Earlier this month, the National Commission for Protection of Child Rights lambasted the Uttar Pradesh government for its ‘casual’ response to the rising death toll from Japanese Encephalitis (JE) and acute encephalitis (AES) in the eastern districts of the state.
This season alone, nearly 400 people have lost their lives to the disease.
The encephalitis outbreak occurs with frightening regularity in India. For decades now, thousands of children from some of the poorest regions of Uttar Pradesh, Bihar and Assam, have succumbed to the disease, although it is preventable.
Why has India failed so miserably to control the epidemic?
Firstpost spoke to Manish Kakkar, senior public health specialist at the Public Health Foundation of India (PHFI), on what he makes of the government’s response to the health crisis and what the way forward should be.
Kakkar is part of a team that is conducting a study on acute encephalitis and Japanese encephalitis in Uttar Pradesh’s Kushinagar district. The findings from the study could provide insights into more effective interventions by the government in the region.
Excerpts from the interview:
How grave is the situation of Japanese Encephalitis (JE) in India?
Well, it is an important cause of child mortality in the endemic areas where the disease breaks out every year with high fatality rates. Typically, of every 10 children that suffer from acute encephalitis syndrome (AES), 2-3 will die. And amongst those who survive, another 2-3 will end up with significant neurological damage.
Another point of concern is that the disease seems to be spreading to newer areas. It is a significant problem, especially in these areas. From a public health perspective, there are interventions possible to make it a preventable disease.
India has faced this epidemic for decades. Over the years, has the situation gotten worse, better or has it been status-quo? How would you assess India’s response to this crisis?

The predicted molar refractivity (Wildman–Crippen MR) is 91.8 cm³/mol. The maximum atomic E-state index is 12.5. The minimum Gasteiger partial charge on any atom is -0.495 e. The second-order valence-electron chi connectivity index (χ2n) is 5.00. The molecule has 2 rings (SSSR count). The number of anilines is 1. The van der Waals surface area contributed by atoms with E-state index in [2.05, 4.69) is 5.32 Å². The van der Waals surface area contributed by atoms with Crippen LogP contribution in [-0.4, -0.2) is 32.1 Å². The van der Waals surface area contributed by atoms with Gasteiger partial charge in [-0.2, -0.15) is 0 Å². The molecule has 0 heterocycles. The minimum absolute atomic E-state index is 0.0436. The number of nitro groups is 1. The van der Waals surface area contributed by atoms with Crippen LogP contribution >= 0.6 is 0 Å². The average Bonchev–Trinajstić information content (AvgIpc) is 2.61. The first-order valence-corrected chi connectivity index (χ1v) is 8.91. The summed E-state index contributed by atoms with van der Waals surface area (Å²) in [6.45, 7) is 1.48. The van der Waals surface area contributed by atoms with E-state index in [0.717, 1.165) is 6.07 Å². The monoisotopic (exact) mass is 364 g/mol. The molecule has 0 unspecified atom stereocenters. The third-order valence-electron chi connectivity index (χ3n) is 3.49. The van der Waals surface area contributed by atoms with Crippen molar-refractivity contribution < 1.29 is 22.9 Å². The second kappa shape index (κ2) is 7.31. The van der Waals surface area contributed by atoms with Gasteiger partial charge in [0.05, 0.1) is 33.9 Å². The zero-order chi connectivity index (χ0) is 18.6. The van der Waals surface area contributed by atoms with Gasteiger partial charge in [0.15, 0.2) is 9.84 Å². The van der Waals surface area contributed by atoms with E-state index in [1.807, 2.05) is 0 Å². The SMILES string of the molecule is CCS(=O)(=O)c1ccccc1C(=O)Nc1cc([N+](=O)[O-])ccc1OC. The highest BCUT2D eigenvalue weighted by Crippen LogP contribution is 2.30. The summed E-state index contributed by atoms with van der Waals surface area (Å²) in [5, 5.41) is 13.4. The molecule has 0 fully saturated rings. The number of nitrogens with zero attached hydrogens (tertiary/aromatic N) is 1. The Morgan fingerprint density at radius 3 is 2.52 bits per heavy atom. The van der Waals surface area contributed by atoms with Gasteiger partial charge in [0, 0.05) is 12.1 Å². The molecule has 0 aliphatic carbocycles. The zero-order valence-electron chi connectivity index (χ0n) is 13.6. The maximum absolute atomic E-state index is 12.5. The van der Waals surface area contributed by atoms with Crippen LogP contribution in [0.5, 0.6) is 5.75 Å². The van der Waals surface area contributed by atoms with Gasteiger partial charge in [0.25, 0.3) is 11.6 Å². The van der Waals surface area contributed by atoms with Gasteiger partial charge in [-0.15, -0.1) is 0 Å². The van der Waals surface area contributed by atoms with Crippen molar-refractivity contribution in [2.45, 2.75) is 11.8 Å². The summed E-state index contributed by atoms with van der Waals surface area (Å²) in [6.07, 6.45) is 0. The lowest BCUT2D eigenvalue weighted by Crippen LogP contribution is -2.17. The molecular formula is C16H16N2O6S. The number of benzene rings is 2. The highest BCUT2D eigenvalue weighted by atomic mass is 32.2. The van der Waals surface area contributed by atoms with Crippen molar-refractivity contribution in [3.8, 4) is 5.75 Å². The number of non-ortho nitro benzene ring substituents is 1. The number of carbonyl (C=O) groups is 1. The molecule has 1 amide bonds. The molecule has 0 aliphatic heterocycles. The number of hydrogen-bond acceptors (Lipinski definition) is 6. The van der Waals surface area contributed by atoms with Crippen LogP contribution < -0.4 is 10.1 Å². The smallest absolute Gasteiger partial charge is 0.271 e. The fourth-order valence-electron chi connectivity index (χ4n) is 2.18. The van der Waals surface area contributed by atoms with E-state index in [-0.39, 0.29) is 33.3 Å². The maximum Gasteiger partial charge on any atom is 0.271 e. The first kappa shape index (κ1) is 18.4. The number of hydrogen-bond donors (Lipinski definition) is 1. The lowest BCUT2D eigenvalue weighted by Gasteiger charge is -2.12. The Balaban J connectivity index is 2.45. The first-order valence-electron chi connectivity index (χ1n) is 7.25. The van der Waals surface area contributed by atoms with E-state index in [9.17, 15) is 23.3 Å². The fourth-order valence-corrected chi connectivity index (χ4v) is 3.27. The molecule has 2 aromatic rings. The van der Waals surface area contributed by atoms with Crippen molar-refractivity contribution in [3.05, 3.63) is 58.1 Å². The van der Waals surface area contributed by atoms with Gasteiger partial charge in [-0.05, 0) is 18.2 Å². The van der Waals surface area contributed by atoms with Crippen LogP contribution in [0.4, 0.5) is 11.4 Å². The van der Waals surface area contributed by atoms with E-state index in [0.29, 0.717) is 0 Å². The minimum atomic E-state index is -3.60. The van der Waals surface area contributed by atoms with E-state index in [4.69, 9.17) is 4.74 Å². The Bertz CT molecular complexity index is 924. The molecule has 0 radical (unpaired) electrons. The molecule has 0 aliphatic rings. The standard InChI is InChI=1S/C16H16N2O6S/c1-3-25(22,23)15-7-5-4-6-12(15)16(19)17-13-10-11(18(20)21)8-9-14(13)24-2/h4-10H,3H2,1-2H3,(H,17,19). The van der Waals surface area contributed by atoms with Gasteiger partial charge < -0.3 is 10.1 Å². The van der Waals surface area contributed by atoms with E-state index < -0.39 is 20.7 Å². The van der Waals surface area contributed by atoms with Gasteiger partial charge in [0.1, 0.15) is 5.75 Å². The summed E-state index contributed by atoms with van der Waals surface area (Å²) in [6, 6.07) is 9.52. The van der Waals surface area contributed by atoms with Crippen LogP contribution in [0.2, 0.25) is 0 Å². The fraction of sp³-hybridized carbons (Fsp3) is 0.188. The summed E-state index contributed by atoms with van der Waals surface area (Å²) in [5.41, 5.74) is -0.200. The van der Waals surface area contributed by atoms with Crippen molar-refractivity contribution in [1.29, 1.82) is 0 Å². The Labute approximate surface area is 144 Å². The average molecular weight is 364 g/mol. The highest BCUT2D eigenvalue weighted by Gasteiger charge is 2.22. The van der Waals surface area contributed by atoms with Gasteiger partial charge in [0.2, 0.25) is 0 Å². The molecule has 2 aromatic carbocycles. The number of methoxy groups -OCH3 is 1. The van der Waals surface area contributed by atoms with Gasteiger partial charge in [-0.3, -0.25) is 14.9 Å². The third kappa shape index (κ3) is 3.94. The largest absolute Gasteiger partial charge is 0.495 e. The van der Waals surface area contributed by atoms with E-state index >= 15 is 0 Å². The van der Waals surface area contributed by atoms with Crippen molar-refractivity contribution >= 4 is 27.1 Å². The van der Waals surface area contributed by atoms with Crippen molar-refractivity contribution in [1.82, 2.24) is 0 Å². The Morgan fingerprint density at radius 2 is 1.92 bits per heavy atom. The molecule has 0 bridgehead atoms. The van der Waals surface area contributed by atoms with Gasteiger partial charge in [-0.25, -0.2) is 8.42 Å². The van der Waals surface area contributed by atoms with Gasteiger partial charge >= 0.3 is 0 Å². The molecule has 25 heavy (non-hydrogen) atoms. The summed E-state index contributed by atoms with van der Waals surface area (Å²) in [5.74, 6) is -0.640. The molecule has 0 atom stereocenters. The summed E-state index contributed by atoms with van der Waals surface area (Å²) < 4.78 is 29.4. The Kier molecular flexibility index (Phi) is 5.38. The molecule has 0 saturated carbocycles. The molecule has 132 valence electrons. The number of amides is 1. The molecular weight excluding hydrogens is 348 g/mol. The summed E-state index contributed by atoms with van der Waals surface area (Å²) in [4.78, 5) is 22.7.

In the larger sense, it is status-quo. There were years when there was a major spike in the number of cases. And then, those cases came down in subsequent years. In 2005, for example, there was a large outbreak. There were interventions put in place, vaccinations rolled out, clinical management improved, inputs given. But again, the cases have started increasing.
What is more troubling is that earlier we were we focusing on JE as the most common specific etiology (cause of the disease) of acute encephalitis. While the ‘reported’ positivity for JE in AES cases has gone down in recent years following JE specific intervention, AES incidence continues to be unresponsive. In other words, the problem now also is that there are more and more cases reported as “unknown etiology AES.”
Unless you know the etiology—whether it is some other vector-borne virus or whether it is a water-borne disease— you cannot guide your intervention. This has made the situation really complex.
Is the phenomenon of increasing cases of acute encephalitis from unknown causes across states or restricted to parts of eastern Uttar Pradesh?
It is a mainly problem in the Gorakhpur belt, although similar reports of unknown etiology have been received from other endemic areas also. The point is also whether this is the reality or not. We need to look into that. Whether it is a case of unknown etiology or whether there is some problem in the way we are collecting and testing samples needs to be ascertained. South East Asian countries also face the problem of JE. Very specific local conditions such as expansion of rice fields and the resulting water-logging have been identified as contributing to the outbreak of JE.